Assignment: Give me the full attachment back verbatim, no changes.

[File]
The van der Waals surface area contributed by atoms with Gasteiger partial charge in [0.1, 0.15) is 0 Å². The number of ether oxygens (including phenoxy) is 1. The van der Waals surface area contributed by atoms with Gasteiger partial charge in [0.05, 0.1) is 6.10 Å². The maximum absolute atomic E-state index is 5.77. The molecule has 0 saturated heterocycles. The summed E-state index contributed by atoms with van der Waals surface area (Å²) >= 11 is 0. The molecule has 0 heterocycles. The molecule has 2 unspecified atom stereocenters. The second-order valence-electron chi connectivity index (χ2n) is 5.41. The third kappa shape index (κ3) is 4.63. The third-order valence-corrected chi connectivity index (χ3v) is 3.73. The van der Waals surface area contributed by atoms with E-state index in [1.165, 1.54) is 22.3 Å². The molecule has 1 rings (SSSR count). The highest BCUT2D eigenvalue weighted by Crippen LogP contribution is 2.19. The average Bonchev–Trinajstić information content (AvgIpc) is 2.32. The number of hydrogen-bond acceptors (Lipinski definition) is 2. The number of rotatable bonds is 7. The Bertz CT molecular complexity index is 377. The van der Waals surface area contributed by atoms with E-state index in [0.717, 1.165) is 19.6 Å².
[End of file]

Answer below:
The van der Waals surface area contributed by atoms with Gasteiger partial charge in [0.1, 0.15) is 0 Å². The number of ether oxygens (including phenoxy) is 1. The van der Waals surface area contributed by atoms with Gasteiger partial charge in [0.05, 0.1) is 6.10 Å². The maximum absolute atomic E-state index is 5.77. The molecule has 0 saturated heterocycles. The summed E-state index contributed by atoms with van der Waals surface area (Å²) >= 11 is 0. The molecule has 0 heterocycles. The molecule has 2 unspecified atom stereocenters. The second-order valence-electron chi connectivity index (χ2n) is 5.41. The third kappa shape index (κ3) is 4.63. The third-order valence-corrected chi connectivity index (χ3v) is 3.73. The van der Waals surface area contributed by atoms with E-state index in [1.165, 1.54) is 22.3 Å². The molecule has 1 rings (SSSR count). The highest BCUT2D eigenvalue weighted by Crippen LogP contribution is 2.19. The average Bonchev–Trinajstić information content (AvgIpc) is 2.32. The number of hydrogen-bond acceptors (Lipinski definition) is 2. The number of rotatable bonds is 7. The Bertz CT molecular complexity index is 377. The van der Waals surface area contributed by atoms with E-state index in [0.717, 1.165) is 19.6 Å².